• Touching Humanity in Need of Kindness (THINK) operates a "transit learning center" for children orphaned or otherwise affected by Ebola in Monrovia, where they provide foster care, psychosocial care, and educational support.
  • In Sierra Leone, KidSave International continues to find loving homes for children orphaned by Ebola, either through reuniting them with members of their biological family or connecting them with foster care families. Just last month they reported on yet another success story—a boy named Ishmael who had been living in an Ebola care center for three years until KidSave's team was able to reconnect him with Pa, his paternal uncle.
  • WeOwnTV is launching WeSurvive: Stories of the Ebola Outbreak to add depth and authenticity to how the Ebola crisis is understood through the sharing of personal testimonials, and to ensure that African voices are included in the telling of African history. The web-based, oral history database will allow users to access a substantial collection of personal video testimonials from Ebola survivors, their family members, and other community members affected by the epidemic.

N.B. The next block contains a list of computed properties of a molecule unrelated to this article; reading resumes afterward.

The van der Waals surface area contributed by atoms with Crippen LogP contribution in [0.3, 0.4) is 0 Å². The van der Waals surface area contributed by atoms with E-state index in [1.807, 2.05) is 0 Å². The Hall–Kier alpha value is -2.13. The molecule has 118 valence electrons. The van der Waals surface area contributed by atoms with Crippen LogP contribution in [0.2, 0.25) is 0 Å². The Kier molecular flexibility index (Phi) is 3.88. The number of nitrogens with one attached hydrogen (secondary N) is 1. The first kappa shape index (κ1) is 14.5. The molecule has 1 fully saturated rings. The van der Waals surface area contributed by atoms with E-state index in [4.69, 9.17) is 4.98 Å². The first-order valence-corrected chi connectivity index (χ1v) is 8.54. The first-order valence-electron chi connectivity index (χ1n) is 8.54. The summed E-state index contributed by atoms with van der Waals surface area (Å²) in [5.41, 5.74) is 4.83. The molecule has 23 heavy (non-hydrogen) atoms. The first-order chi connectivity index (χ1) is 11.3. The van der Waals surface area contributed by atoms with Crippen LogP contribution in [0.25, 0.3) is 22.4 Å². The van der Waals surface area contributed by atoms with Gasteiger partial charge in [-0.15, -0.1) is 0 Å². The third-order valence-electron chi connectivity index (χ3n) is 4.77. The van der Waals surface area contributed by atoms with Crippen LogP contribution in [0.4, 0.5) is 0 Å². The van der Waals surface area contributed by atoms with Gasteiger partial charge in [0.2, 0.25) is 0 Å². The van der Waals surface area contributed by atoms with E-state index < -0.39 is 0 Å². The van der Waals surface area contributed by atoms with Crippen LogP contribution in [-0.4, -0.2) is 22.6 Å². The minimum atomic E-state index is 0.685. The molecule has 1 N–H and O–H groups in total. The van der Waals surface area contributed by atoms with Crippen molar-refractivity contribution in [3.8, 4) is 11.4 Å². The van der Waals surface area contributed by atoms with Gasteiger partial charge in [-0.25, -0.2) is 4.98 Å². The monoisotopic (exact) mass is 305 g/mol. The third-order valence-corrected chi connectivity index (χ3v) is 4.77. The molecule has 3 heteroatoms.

• Accountability Lab is training Liberian youth to use film as a tool for social change in their communities, so they can counter corruption that can weaken their country's resilience against future epidemics and natural disasters.

I’m sure you’ve seen news about the recent outbreak of Ebola in the Democratic Republic of Congo. We’re thankful that reports indicate this outbreak is being effectively contained, and if you’re interested in supporting efforts on the ground, Oxfam just launched a project on GlobalGiving to fund their work to control the spread of the Ebola.